When a hapless pharmacist loses his job and falls in with criminals, he's soon made The Fall Guy. Unemployed, Johnny Quinlan (Jack Mulhall) starts doing jobs for underworld chieftain Nifty ... See full summary »

Director: Leslie Pearce
Stars: Jack Mulhall, Mae Clarke, Ned Sparks


Cast overview:
Davey Lee ...
Katherine Lane
Holmes Herbert ...
Dr. Robert Merrill
Kenneth Thomson ...
Arthur Phillips
Fred, Joe's Cellmate
Dr. Burnes, surgeon
Ernest Hilliard ...
Radio Station Employee
Arthur Hoyt ...
Mr. Jones
Claude Payton ...


Joe Lane kills another man in a fistfight after learning that the man has made improper advances towards his wife. Joe goes to prison for the murder. When Joe gets out of prison, he visits his son "Little Pal" at school. Little Pal tries to follow Joe downtown, but is hit by a truck. Written by Trisha Warren

Plot Summary | Add Synopsis


See and hear Al Jolson in Say It With Songs. (Newspaper ad). See more »







Release Date:

24 January 1930 (Ireland)  »

Also Known As:

Cantaré para ti  »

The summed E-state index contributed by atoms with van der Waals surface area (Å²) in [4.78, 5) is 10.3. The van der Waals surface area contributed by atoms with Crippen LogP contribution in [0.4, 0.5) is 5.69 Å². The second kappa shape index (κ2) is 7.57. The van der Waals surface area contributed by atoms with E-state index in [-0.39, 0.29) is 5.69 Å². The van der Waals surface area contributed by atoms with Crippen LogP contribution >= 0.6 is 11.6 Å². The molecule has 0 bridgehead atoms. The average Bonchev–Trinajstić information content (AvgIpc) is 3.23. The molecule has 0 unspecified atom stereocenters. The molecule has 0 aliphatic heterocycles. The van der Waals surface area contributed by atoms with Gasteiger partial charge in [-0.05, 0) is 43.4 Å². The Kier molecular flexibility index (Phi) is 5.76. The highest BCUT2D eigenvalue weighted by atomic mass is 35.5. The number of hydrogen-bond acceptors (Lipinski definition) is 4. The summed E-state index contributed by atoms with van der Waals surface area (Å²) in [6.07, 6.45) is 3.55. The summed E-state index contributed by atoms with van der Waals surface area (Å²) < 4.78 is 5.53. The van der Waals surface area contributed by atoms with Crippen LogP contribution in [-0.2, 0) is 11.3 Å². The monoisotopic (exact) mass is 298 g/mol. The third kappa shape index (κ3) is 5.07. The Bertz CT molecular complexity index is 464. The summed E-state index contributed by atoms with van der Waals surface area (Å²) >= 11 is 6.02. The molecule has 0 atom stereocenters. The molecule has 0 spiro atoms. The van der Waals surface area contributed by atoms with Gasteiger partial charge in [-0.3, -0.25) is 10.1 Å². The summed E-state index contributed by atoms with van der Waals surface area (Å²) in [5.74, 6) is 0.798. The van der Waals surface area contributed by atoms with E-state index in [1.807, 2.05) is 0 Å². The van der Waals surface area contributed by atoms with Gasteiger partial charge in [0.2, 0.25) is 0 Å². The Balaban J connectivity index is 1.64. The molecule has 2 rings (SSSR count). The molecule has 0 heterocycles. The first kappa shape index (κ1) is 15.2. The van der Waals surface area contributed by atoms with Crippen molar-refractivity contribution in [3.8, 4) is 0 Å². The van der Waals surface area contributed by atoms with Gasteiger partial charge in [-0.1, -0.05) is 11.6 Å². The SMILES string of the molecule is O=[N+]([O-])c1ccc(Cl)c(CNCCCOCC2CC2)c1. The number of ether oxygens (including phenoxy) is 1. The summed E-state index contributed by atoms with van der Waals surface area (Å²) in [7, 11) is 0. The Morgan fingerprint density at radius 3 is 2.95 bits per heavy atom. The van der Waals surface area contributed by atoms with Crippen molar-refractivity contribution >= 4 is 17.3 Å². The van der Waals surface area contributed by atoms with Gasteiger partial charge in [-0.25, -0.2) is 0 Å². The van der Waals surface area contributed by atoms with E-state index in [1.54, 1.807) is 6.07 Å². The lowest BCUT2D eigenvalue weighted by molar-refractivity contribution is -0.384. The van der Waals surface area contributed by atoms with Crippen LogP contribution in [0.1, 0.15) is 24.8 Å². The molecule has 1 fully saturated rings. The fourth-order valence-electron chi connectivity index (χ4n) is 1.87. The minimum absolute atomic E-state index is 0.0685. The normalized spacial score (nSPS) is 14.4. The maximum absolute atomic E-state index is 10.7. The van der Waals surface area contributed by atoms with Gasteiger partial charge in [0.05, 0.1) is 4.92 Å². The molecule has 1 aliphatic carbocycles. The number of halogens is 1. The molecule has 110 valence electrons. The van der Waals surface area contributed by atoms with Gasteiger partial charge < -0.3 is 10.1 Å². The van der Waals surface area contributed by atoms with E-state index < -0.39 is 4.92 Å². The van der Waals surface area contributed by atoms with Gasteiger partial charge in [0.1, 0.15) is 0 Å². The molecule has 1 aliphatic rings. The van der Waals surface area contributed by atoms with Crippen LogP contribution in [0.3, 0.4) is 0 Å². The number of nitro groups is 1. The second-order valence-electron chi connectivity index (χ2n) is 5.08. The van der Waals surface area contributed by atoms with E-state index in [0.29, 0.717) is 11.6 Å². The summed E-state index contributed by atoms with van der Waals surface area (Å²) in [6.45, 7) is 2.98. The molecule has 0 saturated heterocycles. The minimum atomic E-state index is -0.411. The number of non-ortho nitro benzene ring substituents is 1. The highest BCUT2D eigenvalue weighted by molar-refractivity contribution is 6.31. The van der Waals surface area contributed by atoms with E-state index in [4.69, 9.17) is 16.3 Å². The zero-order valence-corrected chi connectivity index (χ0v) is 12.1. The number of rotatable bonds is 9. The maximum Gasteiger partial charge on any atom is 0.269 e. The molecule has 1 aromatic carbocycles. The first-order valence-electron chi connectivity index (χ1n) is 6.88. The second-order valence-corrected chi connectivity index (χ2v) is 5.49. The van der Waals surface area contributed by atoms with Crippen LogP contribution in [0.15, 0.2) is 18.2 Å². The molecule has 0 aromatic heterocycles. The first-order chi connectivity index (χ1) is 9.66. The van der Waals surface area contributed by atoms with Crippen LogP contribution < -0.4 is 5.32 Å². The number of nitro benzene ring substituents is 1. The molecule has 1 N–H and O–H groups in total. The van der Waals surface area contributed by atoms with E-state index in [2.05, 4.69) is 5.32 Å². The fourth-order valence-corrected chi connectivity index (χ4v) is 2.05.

Company Credits

Production Co:

Show detailed on  »

Technical Specs


Sound Mix:


Aspect Ratio:

1.37 : 1
See  »

Did You Know?


Vitaphone production reels #3417-2426 See more »


When Marian Nixon gets Al Jolson's record of "Little Pal" out of an album to play for their son Davey Lee, in the long shot the record is on the real-life Victor label, but in the insert closeup the record is on the fictitious "Metropolitan" label. See more »


I'm 'Ka-razy' for You
Written by Al Jolson, Billy Rose and Dave Dreyer
Performed by Al Jolson
See more »

Frequently Asked Questions

This FAQ is empty. Add the first question.

User Reviews

Rhythm and Weep
31 July 2002 | by (Kissimmee, Florida) – See all my reviews